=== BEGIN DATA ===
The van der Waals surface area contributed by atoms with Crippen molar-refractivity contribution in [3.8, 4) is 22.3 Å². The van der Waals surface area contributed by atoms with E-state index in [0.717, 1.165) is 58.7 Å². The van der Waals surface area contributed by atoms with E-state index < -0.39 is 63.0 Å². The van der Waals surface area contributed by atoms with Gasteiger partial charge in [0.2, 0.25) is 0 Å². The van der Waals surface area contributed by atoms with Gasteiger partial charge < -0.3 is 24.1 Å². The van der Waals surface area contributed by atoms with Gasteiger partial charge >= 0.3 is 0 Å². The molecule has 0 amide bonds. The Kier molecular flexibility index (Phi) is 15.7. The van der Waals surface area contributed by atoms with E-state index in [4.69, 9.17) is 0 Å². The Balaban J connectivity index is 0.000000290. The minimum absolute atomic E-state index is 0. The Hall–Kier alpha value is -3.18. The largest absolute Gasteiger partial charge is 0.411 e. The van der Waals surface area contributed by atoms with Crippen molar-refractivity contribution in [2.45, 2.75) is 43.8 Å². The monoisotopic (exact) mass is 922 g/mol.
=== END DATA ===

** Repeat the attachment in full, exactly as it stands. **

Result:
The van der Waals surface area contributed by atoms with Crippen molar-refractivity contribution in [3.8, 4) is 22.3 Å². The van der Waals surface area contributed by atoms with E-state index in [0.717, 1.165) is 58.7 Å². The van der Waals surface area contributed by atoms with E-state index < -0.39 is 63.0 Å². The van der Waals surface area contributed by atoms with Gasteiger partial charge in [0.2, 0.25) is 0 Å². The van der Waals surface area contributed by atoms with Gasteiger partial charge < -0.3 is 24.1 Å². The van der Waals surface area contributed by atoms with Gasteiger partial charge >= 0.3 is 0 Å². The molecule has 0 amide bonds. The Kier molecular flexibility index (Phi) is 15.7. The van der Waals surface area contributed by atoms with E-state index in [4.69, 9.17) is 0 Å². The Balaban J connectivity index is 0.000000290. The minimum absolute atomic E-state index is 0. The Hall–Kier alpha value is -3.18. The largest absolute Gasteiger partial charge is 0.411 e. The van der Waals surface area contributed by atoms with Crippen molar-refractivity contribution in [2.45, 2.75) is 43.8 Å². The monoisotopic (exact) mass is 922 g/mol.